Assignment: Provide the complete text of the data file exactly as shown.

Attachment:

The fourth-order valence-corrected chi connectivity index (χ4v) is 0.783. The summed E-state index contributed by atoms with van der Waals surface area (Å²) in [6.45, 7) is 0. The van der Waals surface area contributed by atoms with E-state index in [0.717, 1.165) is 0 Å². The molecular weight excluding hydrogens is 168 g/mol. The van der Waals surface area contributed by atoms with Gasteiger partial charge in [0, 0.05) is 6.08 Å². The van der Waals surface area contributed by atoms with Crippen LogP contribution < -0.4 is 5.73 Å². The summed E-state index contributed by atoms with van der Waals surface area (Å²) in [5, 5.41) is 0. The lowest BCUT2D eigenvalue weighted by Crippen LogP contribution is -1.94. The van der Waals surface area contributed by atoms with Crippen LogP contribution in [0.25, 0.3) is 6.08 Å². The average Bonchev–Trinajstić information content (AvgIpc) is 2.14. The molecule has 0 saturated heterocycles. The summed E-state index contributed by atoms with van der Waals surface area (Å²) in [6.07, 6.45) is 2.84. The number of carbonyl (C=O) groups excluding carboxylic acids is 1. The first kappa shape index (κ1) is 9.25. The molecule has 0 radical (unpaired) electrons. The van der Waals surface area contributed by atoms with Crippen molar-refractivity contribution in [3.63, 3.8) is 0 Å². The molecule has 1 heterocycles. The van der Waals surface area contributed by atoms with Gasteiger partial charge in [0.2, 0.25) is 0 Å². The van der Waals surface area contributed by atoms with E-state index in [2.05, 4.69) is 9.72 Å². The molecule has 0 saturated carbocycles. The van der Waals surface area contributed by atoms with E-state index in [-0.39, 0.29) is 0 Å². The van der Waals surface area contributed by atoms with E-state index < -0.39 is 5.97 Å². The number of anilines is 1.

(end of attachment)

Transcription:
The fourth-order valence-corrected chi connectivity index (χ4v) is 0.783. The summed E-state index contributed by atoms with van der Waals surface area (Å²) in [6.45, 7) is 0. The van der Waals surface area contributed by atoms with E-state index in [0.717, 1.165) is 0 Å². The molecular weight excluding hydrogens is 168 g/mol. The van der Waals surface area contributed by atoms with Gasteiger partial charge in [0, 0.05) is 6.08 Å². The van der Waals surface area contributed by atoms with Crippen LogP contribution < -0.4 is 5.73 Å². The summed E-state index contributed by atoms with van der Waals surface area (Å²) in [5, 5.41) is 0. The lowest BCUT2D eigenvalue weighted by Crippen LogP contribution is -1.94. The van der Waals surface area contributed by atoms with Crippen LogP contribution in [0.25, 0.3) is 6.08 Å². The average Bonchev–Trinajstić information content (AvgIpc) is 2.14. The molecule has 0 saturated heterocycles. The summed E-state index contributed by atoms with van der Waals surface area (Å²) in [6.07, 6.45) is 2.84. The number of carbonyl (C=O) groups excluding carboxylic acids is 1. The first kappa shape index (κ1) is 9.25. The molecule has 0 radical (unpaired) electrons. The van der Waals surface area contributed by atoms with Crippen molar-refractivity contribution in [3.63, 3.8) is 0 Å². The molecule has 1 heterocycles. The van der Waals surface area contributed by atoms with Gasteiger partial charge in [0.2, 0.25) is 0 Å². The van der Waals surface area contributed by atoms with E-state index in [2.05, 4.69) is 9.72 Å². The molecule has 0 saturated carbocycles. The van der Waals surface area contributed by atoms with E-state index in [-0.39, 0.29) is 0 Å². The van der Waals surface area contributed by atoms with E-state index < -0.39 is 5.97 Å². The number of anilines is 1.